Get started birding

You don’t have to travel far to see wildlife and experience the outdoors! Bird watching is a fun way to relax and enjoy the nature that surrounds you.
Young bird watchers

Birdwatching tips

Check out these simple tips to get started birding:  

  • Know what to bring. One of the best things about birding is how little equipment you need to get started! Just use your eyes and ears to listen and look for birds when you’re outdoors. As you become more advanced, you might consider investing in a pair of binoculars or a spotting scope. Click here for tips on finding a pair of binoculars you’ll love.

  • Know where to go. A great place to go birding is one of the many Wildlife Management Areas throughout Massachusetts. You can find one near you by visiting the lands viewer. For more ideas on where to go birding, visit Bird Observer’s New England Birding Guide.  

  • Know when to go. Early morning or dusk are prime time for birding. And if you are looking to spot an owl, night time is best. Also, keep in mind that tides are important when birding on the coast.

  • Know what’s in season. Massachusetts is home to some types of birds all year-long, while others only migrate through at certain times of year. For example, the black-capped chickadee (the state bird of Massachusetts) is seen year-round, while the colorful Baltimore oriole can be spotted during the warmer months. Consult a field guide to learn more about where birds are found at different times of year. 

  • Identify birds with an app. There are great free tools available for wildlife watchers. Download the Merlin Bird ID App for free, instant help identifying birds right from your smartphone or use eBird to track your bird sightings. Nature lovers will also enjoy using iNaturalist, another free app for people to learn about nature, share plant and wildlife observations, and crowdsource identifications.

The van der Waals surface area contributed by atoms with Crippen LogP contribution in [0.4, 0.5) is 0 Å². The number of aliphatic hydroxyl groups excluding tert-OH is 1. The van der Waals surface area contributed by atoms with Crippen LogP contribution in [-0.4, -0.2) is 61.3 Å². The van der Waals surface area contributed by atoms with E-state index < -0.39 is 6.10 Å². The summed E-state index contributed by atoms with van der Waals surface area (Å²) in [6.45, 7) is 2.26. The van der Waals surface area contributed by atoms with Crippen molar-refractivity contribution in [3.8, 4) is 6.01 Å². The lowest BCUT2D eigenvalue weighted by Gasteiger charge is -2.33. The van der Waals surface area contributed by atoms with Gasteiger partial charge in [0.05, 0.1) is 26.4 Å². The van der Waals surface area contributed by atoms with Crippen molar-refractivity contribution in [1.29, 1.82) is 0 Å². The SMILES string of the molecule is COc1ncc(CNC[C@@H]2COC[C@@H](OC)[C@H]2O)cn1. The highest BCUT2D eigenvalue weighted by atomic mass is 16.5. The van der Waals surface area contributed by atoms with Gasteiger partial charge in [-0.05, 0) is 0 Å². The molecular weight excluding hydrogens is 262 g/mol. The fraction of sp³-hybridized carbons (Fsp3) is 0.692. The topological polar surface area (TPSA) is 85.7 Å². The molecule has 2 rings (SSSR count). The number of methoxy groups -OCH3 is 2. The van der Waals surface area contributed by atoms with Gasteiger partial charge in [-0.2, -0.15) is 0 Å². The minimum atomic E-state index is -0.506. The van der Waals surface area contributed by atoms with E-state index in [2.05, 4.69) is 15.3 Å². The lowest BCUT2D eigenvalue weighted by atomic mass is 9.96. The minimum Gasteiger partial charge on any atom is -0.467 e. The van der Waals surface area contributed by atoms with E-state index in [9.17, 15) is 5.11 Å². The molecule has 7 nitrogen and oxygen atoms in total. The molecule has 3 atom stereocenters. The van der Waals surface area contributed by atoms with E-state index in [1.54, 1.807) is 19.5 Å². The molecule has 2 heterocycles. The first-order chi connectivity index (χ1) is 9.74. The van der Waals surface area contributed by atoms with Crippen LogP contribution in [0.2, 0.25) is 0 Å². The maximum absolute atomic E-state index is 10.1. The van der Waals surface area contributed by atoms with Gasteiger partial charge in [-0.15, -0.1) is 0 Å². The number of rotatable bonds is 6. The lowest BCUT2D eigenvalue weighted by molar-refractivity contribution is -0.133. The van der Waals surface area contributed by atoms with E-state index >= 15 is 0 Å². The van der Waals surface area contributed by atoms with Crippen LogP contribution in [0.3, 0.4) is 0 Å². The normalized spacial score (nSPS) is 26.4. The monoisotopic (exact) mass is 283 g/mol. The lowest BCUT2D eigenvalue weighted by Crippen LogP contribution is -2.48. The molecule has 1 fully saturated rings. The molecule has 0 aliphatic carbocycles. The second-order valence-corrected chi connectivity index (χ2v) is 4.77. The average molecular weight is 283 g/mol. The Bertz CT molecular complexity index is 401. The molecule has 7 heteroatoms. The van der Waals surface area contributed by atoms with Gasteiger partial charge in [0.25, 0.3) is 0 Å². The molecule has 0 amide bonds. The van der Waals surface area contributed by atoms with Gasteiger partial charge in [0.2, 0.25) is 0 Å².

• Consider joining a local birding group. By visiting, you can connect with a bird club in your region and find local resources and events. Many activities are free or low cost.

Check out this livestream event recorded in October 2020 entitled "Get Started Birding" featuring MassWildlife's Ornithologist Andrew Vitz, Information and Education Chief Marion Larson, and Northeast District Wildlife Technician Josh Gahagan.

Birding ethics

Here are some simple guidelines for ethical and safe bird viewing:

  • Keep a reasonable distance from wildlife. Remember, migrating birds may be stressed by hunger and long-distance travel. It’s critical for birders and photographers to resist the temptation to get too close.Use your binoculars and spotting scope rather than your feet, to get "closer" to your subject. If you get too close to an animal its behavior will change. It may stop feeding, look at you, vocalize, appear nervous or flee. If you note a change in behavior, back off slowly until you're out of the animal's "space".
  • Be a responsible steward of the land, both public and private. Follow marked trails where indicated and leave an area cleaner than you found it. Get permission in advance before entering private land. Obey posted signage.
  • Show consideration for other wildlife watchers and outdoor users. Speak quietly, move cautiously, and don't use tapes or calls that might interfere with the viewing experience. Leave pets at home. Some areas prohibit pets!
  • Leave seemingly abandoned wildlife alone. Young mammals and birds may appear to be orphaned when actually there is an adult waiting nearby until it is safe to return. Never feed wildlife.

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